Warm weather starts early cucumber harvesting

11/03/2009 03:47:04 PM
Doug Ohlemeier

PALMETTO, Fla. — Hotter than normal weather had central Florida picking its fall cucumbers much earlier than normal.

The harvesting came as an oversupply of supers from the Northeast to south Georgia caused prices to fall, shippers said.

Wm. P. Hearne Produce Co. LLC, Wimauma, began its pickings in early October, about 10 days ahead of normal.

Jeff Williams, president, said the grower-shipper of pole-grown cucumbers was gaining volume.

“We started cucumbers a little out of our window,” he said in mid-October. “It’s a lot earlier than we would like it to be. The weather has been so hot that we’re really starting to get some decent volume. When you’re in the 90s during the days when you’re supposed to be in the 80s, and you have warm nighttime temperatures, they grow all night.”

Doug Ohlemeier

Brian Turner, partner with Wiers-Turner Farms LLC, Palmetto, Fla., (left), and farm managers Kenny Foy and Skeeter Bethea, view some central Florida pole-grown cucumbers in late September. Hotter than normal weather in September and early October had central Florida picking its fall cucumbers a little earlier than normal. The harvesting started as an oversupply of supers from the Northeast to south Georgia caused prices to fall, shippers say. Turner describes quality as high and says central Florida should pick until mid- to late December.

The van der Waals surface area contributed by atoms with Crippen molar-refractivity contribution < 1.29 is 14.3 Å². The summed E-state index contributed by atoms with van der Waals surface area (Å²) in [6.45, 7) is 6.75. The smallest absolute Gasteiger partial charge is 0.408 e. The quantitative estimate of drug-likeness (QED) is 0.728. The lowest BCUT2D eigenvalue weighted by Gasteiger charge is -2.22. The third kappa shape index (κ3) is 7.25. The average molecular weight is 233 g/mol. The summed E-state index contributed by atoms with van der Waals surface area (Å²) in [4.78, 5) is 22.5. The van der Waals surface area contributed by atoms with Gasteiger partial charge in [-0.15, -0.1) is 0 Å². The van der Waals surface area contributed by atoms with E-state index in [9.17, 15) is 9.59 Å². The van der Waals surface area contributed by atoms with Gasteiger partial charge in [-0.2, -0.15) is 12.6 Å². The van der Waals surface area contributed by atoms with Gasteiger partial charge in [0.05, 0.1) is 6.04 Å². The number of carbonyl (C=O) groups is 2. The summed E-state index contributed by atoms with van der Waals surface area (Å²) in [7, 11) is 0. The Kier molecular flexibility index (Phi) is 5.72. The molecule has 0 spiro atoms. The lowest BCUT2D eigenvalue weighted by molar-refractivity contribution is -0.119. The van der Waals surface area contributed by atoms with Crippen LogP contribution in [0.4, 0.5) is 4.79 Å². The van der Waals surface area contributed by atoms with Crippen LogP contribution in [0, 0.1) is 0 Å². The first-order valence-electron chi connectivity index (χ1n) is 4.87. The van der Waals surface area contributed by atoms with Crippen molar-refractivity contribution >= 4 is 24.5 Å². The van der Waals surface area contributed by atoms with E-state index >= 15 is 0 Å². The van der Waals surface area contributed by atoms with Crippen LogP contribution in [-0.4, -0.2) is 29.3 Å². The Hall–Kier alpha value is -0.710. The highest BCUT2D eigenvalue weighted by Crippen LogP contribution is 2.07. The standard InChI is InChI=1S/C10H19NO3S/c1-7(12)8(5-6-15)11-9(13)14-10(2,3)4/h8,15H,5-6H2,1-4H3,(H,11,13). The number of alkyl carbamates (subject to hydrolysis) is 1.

Hearne plans to ship more cucumbers this season.

The company nearly doubled its acreage from above 100 acres last fall to 200 acres this season, Williams said.

Williams attributes the increase to relocation of its growing region from near Myakka City to fields near Parrish.

The company took over a farm that had many tomato stakes erected, he said.

Central Florida’s cucumber deal normally starts in mid-October.

Steady market

Mike Shier, sales manager for the vegetable department of Six L’s Packing Co. Inc., Immokalee, characterized the cucumber market in mid-October as steady.

He said cucumbers called for decent prices during the first couple of weeks of September, but have been moderate since.

Shier quoted $10 for super selects in early and mid-October.

“Going into the first week of October, things kind of fell apart,” he said.

Shier attributed the collapse to overproduction in northern producing areas.

After experiencing a small weather-related skip, Michigan was late in packings combined with New Jersey and North Carolinas fall pickings, he said.

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